What is a variable cost? | Learn more
The amount of money many businesses spend is in many ways directly proportional to what they produce. That is, there are a lot of variable costs associated with running a business. These costs are periodic and vary depending on the level of production or sales of a business. These costs can include labor, raw materials, distribution costs, etc. Variable costs are correlated with production: the more a company produces, the higher its variable costs.
In most cases, the variable costs of a business are synonymous with its cost of goods sold (COGS). They oppose fixed costs and tend to play an important role in a company’s ability to meet its profit requirements. While fixed costs are known, variable costs are not always; however, many companies have models to predict them. Nonetheless, these costs can be generic in a company’s cash flow reports and income statements. Here’s how to understand them and take them into account.
Examples of variable costs
When thinking about variable costs, it’s easier to just look at the COGS. Everything that is included in the COGS is a variable expenditure because it is related to the total production of goods or services. The most common examples include:
- Raw materials, components and packaging
- Labor hours and production costs
- Credit card transaction fees
- Shipping or receiving costs
Depending on the goods or services it produces, a company’s variable costs can cover many different contributors to COGS. Some companies have very few; others have a lot.
Traditionally, investors view companies with more variable costs and less fixed costs as more attractive than those with more fixed costs. This is because it is easier to achieve profitability and control risks in the upward and downward production cycles. More fixed costs set the breakeven point for higher profitability.
Variable costs change at different rates
An important factor to remember about variable costs is that all the variable costs are themselves variable. A good example of this is material costs versus labor costs. For example, purchasing materials for a widget can cost $ 2 and 0.25 hour of labor to assemble it, paid at $ 15 / hour. If you pay employees hourly wages (rounded). The cost of producing a widget is $ 17; however, the workforce covers four Widgets per hour, which equates to $ 25 / hr. Anything beyond the fourth unit adds another hour of work, immediately resulting in an expense of $ 15.
In this example, the variable cost of labor increases at a quarter of the rate of materials. Yet both are still variable costs as they depend on the number of widgets produced by the company. Businesses sometimes face dozens of different costs, which can make it difficult to understand financial reports on metrics like gross profit or cash flow.
Comparison of fixed costs
As the name suggests, variable costs go up and down depending on the factors of production. Conversely, fixed costs remain the same, immutable no matter how much the company produces. For example, if a company increases Widget production from 1,000 to 1,500 per month, the cost of materials will increase by 50%. However, the cost of the Widget Factory rent will remain the same. Likewise, if Widget’s production was increased from 1000 to 500, the cost of materials would drop by 50%… and the cost of rent would remain the same.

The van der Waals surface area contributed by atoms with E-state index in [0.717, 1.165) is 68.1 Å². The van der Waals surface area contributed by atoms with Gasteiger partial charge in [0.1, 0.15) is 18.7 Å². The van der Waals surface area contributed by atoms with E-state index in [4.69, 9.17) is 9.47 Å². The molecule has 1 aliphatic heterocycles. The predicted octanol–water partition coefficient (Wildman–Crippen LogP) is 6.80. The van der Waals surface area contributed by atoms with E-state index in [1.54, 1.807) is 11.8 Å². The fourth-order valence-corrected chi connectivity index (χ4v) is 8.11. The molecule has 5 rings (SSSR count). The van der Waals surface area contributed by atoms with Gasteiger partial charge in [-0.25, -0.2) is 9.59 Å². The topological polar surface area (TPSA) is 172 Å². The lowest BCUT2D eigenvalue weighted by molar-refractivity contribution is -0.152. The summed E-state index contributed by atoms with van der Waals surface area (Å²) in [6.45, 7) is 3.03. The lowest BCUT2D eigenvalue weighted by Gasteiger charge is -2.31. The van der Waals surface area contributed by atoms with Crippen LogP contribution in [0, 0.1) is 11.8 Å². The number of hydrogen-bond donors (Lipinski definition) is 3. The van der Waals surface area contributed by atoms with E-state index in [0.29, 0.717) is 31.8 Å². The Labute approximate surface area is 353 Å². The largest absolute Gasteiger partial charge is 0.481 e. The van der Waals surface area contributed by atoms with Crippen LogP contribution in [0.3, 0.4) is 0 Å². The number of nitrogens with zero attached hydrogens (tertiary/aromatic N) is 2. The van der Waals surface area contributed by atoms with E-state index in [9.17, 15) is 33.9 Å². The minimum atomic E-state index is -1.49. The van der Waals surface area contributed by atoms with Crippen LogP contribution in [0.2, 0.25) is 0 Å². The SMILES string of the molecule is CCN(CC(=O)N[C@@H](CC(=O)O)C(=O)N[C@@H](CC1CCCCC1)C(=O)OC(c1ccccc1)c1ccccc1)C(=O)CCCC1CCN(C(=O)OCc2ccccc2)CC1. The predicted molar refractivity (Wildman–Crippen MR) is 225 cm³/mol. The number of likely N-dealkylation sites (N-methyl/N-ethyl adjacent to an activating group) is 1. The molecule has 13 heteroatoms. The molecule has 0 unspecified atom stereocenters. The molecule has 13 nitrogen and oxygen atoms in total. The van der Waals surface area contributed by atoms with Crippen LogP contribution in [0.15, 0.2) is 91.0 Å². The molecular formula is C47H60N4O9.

There is actually a category between true variable costs and true fixed costs, called semi-variable costs. These generally involve costs set at a certain level of production. For example, a company may have fixed prices for raw materials up to 1,000 units, with variable prices for all units above that threshold.
How do variable costs affect gross margin / profit?
Since the variable costs represent the COGS, they have a direct impact on important parameters such as gross margin and gross margin. As these costs increase, the gross margin and profit tend to decrease. Conversely, if companies manage to reduce their COGS, they will increase their gross margin and profit.
Companies looking to reduce or control variable costs need to identify them and their impact on business results. For example, a company may negotiate broken prices for raw materials on certain quantities in an attempt to keep those costs lower as production increases. This, in turn, preserves gross margin and profit even in the face of rising variable costs.
Why is it important to plan for variable costs?
Companies actively monitor variable costs in order to better model them. This is an important practice because it makes it possible to determine the profitability of a company according to the behavior of its costs in relation to its production. For example, the business needs to know by how much its COGS is increasing as it increases production, so that it can determine acceptable thresholds for gross margin and profit.
Predicting these costs also provides insight into the future performance of the business. If the company produces 1,000 Widgets this month and plans to produce 1,200 next month, it can estimate future costs even though they are variable. Additionally, it can compare expected COGS to expected sales to predict profits. This is a common practice among public companies, which set profit targets for investors to follow.
The bottom line
While variable costs can continuously rise and fall, they provide an opportunity for businesses to exercise control over their bottom line. Forecasting these costs provides a framework for understanding how the business will perform in the near future. Identifying specific variable costs and finding ways to reduce them can improve gross margin and profit. And, more importantly, fixed costs give a business more opportunities for growth, as opposed to fixed costs, which remain steadfast, ubiquitous.
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